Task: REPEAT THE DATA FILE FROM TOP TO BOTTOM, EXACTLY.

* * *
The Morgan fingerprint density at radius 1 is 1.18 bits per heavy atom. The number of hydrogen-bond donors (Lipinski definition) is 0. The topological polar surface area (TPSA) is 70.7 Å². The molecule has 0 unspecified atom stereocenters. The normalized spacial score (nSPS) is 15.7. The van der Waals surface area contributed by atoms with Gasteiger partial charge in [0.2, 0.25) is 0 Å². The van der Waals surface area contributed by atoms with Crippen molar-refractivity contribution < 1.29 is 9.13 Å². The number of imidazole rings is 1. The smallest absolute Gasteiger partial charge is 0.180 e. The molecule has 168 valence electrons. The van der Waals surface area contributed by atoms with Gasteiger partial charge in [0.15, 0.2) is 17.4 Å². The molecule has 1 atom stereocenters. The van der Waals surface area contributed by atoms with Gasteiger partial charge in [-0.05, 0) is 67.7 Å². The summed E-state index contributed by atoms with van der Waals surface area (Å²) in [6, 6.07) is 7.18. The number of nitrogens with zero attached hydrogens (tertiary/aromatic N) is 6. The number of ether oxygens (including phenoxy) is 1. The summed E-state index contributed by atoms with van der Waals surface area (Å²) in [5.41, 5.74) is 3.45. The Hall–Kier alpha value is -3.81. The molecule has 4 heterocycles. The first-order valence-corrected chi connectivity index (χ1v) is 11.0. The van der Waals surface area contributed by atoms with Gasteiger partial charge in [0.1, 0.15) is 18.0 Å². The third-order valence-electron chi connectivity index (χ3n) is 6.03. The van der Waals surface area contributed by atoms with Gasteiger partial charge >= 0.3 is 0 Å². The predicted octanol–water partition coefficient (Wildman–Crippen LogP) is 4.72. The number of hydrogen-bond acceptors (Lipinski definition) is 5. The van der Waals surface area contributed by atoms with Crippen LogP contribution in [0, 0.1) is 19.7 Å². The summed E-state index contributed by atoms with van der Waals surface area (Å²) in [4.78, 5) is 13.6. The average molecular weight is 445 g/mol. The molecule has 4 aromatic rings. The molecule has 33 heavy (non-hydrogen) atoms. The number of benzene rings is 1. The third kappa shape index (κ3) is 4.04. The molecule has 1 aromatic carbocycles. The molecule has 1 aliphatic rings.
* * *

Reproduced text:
The Morgan fingerprint density at radius 1 is 1.18 bits per heavy atom. The number of hydrogen-bond donors (Lipinski definition) is 0. The topological polar surface area (TPSA) is 70.7 Å². The molecule has 0 unspecified atom stereocenters. The normalized spacial score (nSPS) is 15.7. The van der Waals surface area contributed by atoms with Gasteiger partial charge in [0.2, 0.25) is 0 Å². The van der Waals surface area contributed by atoms with Crippen molar-refractivity contribution < 1.29 is 9.13 Å². The number of imidazole rings is 1. The smallest absolute Gasteiger partial charge is 0.180 e. The molecule has 168 valence electrons. The van der Waals surface area contributed by atoms with Gasteiger partial charge in [0.15, 0.2) is 17.4 Å². The molecule has 1 atom stereocenters. The van der Waals surface area contributed by atoms with Gasteiger partial charge in [-0.05, 0) is 67.7 Å². The summed E-state index contributed by atoms with van der Waals surface area (Å²) in [6, 6.07) is 7.18. The number of nitrogens with zero attached hydrogens (tertiary/aromatic N) is 6. The number of ether oxygens (including phenoxy) is 1. The summed E-state index contributed by atoms with van der Waals surface area (Å²) in [5.41, 5.74) is 3.45. The Hall–Kier alpha value is -3.81. The molecule has 4 heterocycles. The first-order valence-corrected chi connectivity index (χ1v) is 11.0. The van der Waals surface area contributed by atoms with Gasteiger partial charge in [0.1, 0.15) is 18.0 Å². The third-order valence-electron chi connectivity index (χ3n) is 6.03. The van der Waals surface area contributed by atoms with Gasteiger partial charge >= 0.3 is 0 Å². The predicted octanol–water partition coefficient (Wildman–Crippen LogP) is 4.72. The number of hydrogen-bond acceptors (Lipinski definition) is 5. The van der Waals surface area contributed by atoms with Crippen LogP contribution in [0, 0.1) is 19.7 Å². The summed E-state index contributed by atoms with van der Waals surface area (Å²) in [4.78, 5) is 13.6. The average molecular weight is 445 g/mol. The molecule has 4 aromatic rings. The molecule has 33 heavy (non-hydrogen) atoms. The number of benzene rings is 1. The third kappa shape index (κ3) is 4.04. The molecule has 1 aromatic carbocycles. The molecule has 1 aliphatic rings.